FIG. 3 is a schematic diagram illustrating a particular embodiment of the system of FIG. In this example, the first subsystem 104 is a cellular subsystem that establishes a link 106 with the cellular network 108. This link is utilized to download a security key for a second communication network 110, which may be an IEEE 802.11, Bluetooth, WiMax, or IEEE 802.15 network, referred to herein as a WLAN. The WLAN security key may be a 64 or 128 bit code, for example. The security characteristics of mobile phone networks are well established and sufficiently robust. Therefore, it is assumed that access to the parameter server 116 and the distribution of the WLAN security key are controlled. This same assumption is not necessarily valid when other less secure networks are allowed access to the parameter server 116.

  For example, if the second network 110 is an IEEE 802.11 network, the downloaded security key can be used to establish a link to the 802.11 AP 120. The WLAN subsystem 112 monitors the IEEE 802.11 network 110 and detects the MAC address or network ID (or both) associated with the AP 120. The mobile phone subsystem 102 provides the AP MAC address and network ID to the parameter server 116 via the mobile phone network 108 and downloads the security key associated with the monitored AP 120.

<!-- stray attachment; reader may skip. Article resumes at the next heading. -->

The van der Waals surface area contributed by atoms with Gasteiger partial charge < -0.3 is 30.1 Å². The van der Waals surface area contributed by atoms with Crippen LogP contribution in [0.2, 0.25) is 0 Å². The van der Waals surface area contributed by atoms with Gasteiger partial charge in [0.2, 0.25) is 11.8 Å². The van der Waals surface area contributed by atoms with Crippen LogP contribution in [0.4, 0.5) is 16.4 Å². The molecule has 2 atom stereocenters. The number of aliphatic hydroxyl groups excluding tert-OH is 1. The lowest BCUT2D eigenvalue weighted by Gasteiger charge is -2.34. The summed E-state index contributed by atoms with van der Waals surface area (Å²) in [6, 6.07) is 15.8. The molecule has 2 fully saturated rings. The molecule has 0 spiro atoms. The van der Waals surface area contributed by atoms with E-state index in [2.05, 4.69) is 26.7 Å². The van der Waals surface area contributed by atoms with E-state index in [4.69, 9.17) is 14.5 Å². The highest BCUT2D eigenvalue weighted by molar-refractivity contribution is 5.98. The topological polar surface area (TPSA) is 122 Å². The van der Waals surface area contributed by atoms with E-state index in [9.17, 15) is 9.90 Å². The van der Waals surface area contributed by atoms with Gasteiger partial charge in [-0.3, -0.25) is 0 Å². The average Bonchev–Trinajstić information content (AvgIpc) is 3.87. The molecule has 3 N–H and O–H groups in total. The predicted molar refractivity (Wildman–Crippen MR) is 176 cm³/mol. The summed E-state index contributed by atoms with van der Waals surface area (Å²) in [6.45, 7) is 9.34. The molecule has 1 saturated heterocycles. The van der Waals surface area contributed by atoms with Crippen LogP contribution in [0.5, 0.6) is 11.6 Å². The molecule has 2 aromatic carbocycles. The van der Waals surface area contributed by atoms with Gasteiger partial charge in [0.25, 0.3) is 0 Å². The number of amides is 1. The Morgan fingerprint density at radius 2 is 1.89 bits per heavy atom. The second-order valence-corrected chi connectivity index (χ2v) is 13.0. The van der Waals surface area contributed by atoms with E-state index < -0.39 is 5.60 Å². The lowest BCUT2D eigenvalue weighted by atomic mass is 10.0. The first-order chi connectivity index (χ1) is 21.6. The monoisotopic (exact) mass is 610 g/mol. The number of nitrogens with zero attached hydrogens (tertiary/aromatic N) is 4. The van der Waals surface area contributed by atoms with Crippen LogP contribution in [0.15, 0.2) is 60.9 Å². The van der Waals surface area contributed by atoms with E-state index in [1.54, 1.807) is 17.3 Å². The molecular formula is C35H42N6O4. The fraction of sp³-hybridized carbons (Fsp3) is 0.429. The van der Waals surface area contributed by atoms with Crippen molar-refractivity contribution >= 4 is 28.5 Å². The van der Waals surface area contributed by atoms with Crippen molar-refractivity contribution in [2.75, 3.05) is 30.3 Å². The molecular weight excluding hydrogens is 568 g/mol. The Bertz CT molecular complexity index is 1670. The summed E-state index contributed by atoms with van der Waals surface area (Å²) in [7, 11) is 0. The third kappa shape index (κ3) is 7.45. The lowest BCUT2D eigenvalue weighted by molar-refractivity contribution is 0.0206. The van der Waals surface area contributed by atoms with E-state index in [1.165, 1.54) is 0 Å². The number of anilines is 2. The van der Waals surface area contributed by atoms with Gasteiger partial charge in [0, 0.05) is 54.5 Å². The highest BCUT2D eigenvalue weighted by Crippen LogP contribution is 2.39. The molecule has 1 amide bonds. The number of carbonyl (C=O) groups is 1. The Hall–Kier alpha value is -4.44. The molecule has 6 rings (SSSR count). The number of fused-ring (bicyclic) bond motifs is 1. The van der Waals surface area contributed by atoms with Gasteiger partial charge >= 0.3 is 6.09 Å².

Returning to FIG. 1, in another aspect not shown, the second communication network 108 may be a cellular network. In this aspect, the first network 108 (ie, Ethernet or WLAN) can be utilized to download identification information (ie, a subscriber information module or SIM for the cellular subsystem 112). An electronic serial number (ESN) is a number for identifying a specific device or hardware, and a mobile equipment ID (MEID) is also a device identifier. An International Mobile Subscriber Identity (IMSI) is a number that is used as an identifier for a subscriber (phone number) in a mobile phone network. A 10-digit number that was used and subsequently replaced by IMSI. Types of identifiers may be available as long as they are known by both the UT and the cellular network, so that this process can be performed at home by the user or by the telephone company service It may be useful for initializing mobile phones that do not come standard with an identifier so that they can be automatically performed on the facility.